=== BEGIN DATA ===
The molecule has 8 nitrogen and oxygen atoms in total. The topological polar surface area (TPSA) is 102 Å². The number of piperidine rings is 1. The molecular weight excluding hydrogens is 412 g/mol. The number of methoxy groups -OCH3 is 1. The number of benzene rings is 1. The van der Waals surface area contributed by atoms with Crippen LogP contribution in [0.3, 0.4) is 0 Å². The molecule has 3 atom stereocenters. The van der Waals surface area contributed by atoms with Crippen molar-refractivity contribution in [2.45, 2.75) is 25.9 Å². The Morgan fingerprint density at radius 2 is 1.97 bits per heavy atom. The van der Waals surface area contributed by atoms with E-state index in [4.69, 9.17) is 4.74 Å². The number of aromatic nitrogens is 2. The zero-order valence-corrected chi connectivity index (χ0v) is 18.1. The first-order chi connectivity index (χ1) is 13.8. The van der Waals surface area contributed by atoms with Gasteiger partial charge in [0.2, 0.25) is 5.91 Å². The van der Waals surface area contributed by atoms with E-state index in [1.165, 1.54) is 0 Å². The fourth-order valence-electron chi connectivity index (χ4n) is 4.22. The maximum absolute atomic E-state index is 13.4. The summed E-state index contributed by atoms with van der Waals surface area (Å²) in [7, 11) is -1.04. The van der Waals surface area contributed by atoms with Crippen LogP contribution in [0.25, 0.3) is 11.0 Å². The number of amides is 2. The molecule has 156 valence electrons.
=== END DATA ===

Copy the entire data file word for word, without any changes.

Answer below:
The molecule has 8 nitrogen and oxygen atoms in total. The topological polar surface area (TPSA) is 102 Å². The number of piperidine rings is 1. The molecular weight excluding hydrogens is 412 g/mol. The number of methoxy groups -OCH3 is 1. The number of benzene rings is 1. The van der Waals surface area contributed by atoms with Crippen LogP contribution in [0.3, 0.4) is 0 Å². The molecule has 3 atom stereocenters. The van der Waals surface area contributed by atoms with Crippen molar-refractivity contribution in [2.45, 2.75) is 25.9 Å². The Morgan fingerprint density at radius 2 is 1.97 bits per heavy atom. The van der Waals surface area contributed by atoms with E-state index in [4.69, 9.17) is 4.74 Å². The number of aromatic nitrogens is 2. The zero-order valence-corrected chi connectivity index (χ0v) is 18.1. The first-order chi connectivity index (χ1) is 13.8. The van der Waals surface area contributed by atoms with Gasteiger partial charge in [0.2, 0.25) is 5.91 Å². The van der Waals surface area contributed by atoms with E-state index in [1.165, 1.54) is 0 Å². The fourth-order valence-electron chi connectivity index (χ4n) is 4.22. The maximum absolute atomic E-state index is 13.4. The summed E-state index contributed by atoms with van der Waals surface area (Å²) in [7, 11) is -1.04. The van der Waals surface area contributed by atoms with Crippen LogP contribution in [0.25, 0.3) is 11.0 Å². The number of amides is 2. The molecule has 156 valence electrons.